Yikes! Thank you for your insights. Here's my plan. Since none of you implied that I would writhe in hell for all of eternity if I didn't preserve the decal, I feel relaxed enough to give the preservation a try...AFTER I have the one I'm going to order from WCHA in my hands.

Pimp my ride?...Interesting concept.

Thanks again and...

All the best

Good plan Bill,

Getting to try/practice saving a decal on something that is replacable is a good idea, maybe you will learn something that you can pass on.

I had a similar task on my Penn Yan, I could see the outline of the decal but it was under several layers of paint. I asked and was told to try to lightly sand to remove the paint. Either it didn't work or the decal was already deterated because once I got the paint off there wasn't much to see.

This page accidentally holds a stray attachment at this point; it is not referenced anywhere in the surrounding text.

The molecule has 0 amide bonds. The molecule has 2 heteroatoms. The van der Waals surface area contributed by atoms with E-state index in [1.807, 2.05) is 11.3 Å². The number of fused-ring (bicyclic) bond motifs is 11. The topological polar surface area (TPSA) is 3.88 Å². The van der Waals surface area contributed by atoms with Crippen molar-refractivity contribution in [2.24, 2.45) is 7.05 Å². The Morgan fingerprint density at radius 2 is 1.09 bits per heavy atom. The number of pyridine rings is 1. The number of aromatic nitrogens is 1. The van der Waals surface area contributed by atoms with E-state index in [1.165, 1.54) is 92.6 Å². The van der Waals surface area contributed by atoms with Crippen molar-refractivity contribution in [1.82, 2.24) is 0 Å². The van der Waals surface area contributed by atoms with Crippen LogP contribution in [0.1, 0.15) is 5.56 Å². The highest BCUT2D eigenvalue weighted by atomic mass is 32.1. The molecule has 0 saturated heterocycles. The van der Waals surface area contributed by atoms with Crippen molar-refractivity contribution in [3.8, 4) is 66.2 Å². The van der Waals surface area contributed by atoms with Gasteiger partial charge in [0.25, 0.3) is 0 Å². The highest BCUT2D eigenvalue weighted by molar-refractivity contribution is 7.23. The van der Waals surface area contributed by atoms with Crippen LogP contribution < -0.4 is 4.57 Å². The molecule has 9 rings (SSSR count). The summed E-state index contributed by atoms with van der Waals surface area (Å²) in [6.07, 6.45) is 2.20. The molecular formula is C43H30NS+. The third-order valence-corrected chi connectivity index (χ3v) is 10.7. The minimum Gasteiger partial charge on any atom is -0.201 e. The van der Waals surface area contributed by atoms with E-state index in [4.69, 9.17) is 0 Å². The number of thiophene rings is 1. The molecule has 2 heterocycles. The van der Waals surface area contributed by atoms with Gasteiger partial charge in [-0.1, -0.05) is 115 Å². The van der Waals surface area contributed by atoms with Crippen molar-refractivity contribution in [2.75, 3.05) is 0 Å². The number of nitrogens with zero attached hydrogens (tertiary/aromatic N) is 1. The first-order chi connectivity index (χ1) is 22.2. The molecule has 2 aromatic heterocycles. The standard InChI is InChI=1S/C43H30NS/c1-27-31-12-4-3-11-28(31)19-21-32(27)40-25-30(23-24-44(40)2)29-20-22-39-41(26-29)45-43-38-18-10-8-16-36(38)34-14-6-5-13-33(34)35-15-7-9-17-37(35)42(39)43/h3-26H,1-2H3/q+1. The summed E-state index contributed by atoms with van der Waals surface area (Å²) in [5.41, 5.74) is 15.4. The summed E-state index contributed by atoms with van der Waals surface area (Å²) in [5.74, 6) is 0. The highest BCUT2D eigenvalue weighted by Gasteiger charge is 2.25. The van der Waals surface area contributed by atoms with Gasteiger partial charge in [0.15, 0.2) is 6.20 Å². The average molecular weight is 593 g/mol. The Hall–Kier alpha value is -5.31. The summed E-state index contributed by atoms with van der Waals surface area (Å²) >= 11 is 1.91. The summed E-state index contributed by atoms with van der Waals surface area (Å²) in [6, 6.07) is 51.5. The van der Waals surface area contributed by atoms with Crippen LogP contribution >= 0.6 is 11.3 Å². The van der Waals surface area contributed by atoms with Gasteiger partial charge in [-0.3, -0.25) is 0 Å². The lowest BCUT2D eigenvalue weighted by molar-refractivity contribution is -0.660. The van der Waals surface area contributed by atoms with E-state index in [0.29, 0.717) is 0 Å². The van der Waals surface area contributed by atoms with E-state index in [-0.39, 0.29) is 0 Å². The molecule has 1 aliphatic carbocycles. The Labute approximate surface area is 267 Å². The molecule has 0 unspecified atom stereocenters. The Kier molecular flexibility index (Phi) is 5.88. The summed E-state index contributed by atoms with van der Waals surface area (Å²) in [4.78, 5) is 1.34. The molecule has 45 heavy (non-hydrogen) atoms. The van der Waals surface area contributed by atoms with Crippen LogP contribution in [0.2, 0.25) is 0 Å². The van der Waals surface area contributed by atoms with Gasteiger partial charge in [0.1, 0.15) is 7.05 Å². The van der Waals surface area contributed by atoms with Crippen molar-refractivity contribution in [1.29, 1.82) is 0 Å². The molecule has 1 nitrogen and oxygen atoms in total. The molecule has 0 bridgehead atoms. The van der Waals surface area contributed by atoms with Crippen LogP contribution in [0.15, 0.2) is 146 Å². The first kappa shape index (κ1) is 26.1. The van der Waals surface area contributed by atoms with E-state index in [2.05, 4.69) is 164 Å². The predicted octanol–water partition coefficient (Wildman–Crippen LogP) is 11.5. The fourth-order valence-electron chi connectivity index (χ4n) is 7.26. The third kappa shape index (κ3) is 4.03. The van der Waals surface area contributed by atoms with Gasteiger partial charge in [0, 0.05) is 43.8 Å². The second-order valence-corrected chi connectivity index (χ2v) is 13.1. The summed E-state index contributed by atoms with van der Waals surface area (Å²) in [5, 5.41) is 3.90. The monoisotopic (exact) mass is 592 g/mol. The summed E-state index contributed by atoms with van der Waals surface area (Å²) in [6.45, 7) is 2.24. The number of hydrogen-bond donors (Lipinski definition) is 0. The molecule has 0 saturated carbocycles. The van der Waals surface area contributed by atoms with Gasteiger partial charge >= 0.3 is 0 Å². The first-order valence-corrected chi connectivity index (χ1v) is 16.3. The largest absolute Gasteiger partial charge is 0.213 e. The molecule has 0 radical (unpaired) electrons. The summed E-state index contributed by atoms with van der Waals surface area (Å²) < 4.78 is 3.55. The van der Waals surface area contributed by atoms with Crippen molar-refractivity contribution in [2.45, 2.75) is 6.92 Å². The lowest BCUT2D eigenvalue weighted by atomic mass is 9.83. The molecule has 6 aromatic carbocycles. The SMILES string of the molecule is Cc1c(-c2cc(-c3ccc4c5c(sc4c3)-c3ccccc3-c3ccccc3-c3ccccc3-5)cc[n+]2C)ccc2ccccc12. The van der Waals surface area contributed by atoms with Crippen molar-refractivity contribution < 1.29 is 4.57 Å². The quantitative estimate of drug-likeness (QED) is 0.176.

Good luck,

Oh and Zute,

It could also be "not bad", I never hear "that'll do", but I hear/use "not bad" all the time. :)

vagaries of language:
-- "Yep, that'll do" from an ex minnesotan translates as "Fantastic" on the west coast
This is the result of the use of the masking/ mechanical stripping process outlined above. I tried to find a replacement decal, but Schaff pianos are not quite famous enough to generate restorer's supplies. By the way, if you want to teach yourself how to varnish, try a ninety-year-old piano.

When I checked the alligatored, old finish, I could see that the cracks didn't appear to go all the way to the decal. With a good light and a magnifying glass, I sanded my way down to a fair surface, checking often to be sure that I hadn't hit the gold. Then I feathered the edges and piled on the new varnish.